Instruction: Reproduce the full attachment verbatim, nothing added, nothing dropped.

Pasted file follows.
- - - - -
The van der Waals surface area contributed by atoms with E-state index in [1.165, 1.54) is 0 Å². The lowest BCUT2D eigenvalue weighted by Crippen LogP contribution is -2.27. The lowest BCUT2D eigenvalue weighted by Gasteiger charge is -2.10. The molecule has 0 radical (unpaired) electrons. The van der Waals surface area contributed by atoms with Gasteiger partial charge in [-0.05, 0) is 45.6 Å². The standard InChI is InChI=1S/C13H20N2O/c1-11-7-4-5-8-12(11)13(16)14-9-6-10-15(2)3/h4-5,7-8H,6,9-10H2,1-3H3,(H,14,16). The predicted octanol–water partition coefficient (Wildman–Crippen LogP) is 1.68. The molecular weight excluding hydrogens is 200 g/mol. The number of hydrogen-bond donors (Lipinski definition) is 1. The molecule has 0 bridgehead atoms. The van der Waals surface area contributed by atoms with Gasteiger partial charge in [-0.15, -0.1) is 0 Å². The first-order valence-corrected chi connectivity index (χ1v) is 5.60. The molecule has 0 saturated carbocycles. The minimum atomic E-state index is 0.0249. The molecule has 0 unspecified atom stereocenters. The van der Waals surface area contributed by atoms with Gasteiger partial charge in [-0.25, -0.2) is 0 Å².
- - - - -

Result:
The van der Waals surface area contributed by atoms with E-state index in [1.165, 1.54) is 0 Å². The lowest BCUT2D eigenvalue weighted by Crippen LogP contribution is -2.27. The lowest BCUT2D eigenvalue weighted by Gasteiger charge is -2.10. The molecule has 0 radical (unpaired) electrons. The van der Waals surface area contributed by atoms with Gasteiger partial charge in [-0.05, 0) is 45.6 Å². The standard InChI is InChI=1S/C13H20N2O/c1-11-7-4-5-8-12(11)13(16)14-9-6-10-15(2)3/h4-5,7-8H,6,9-10H2,1-3H3,(H,14,16). The predicted octanol–water partition coefficient (Wildman–Crippen LogP) is 1.68. The molecular weight excluding hydrogens is 200 g/mol. The number of hydrogen-bond donors (Lipinski definition) is 1. The molecule has 0 bridgehead atoms. The van der Waals surface area contributed by atoms with Gasteiger partial charge in [-0.15, -0.1) is 0 Å². The first-order valence-corrected chi connectivity index (χ1v) is 5.60. The molecule has 0 saturated carbocycles. The minimum atomic E-state index is 0.0249. The molecule has 0 unspecified atom stereocenters. The van der Waals surface area contributed by atoms with Gasteiger partial charge in [-0.25, -0.2) is 0 Å².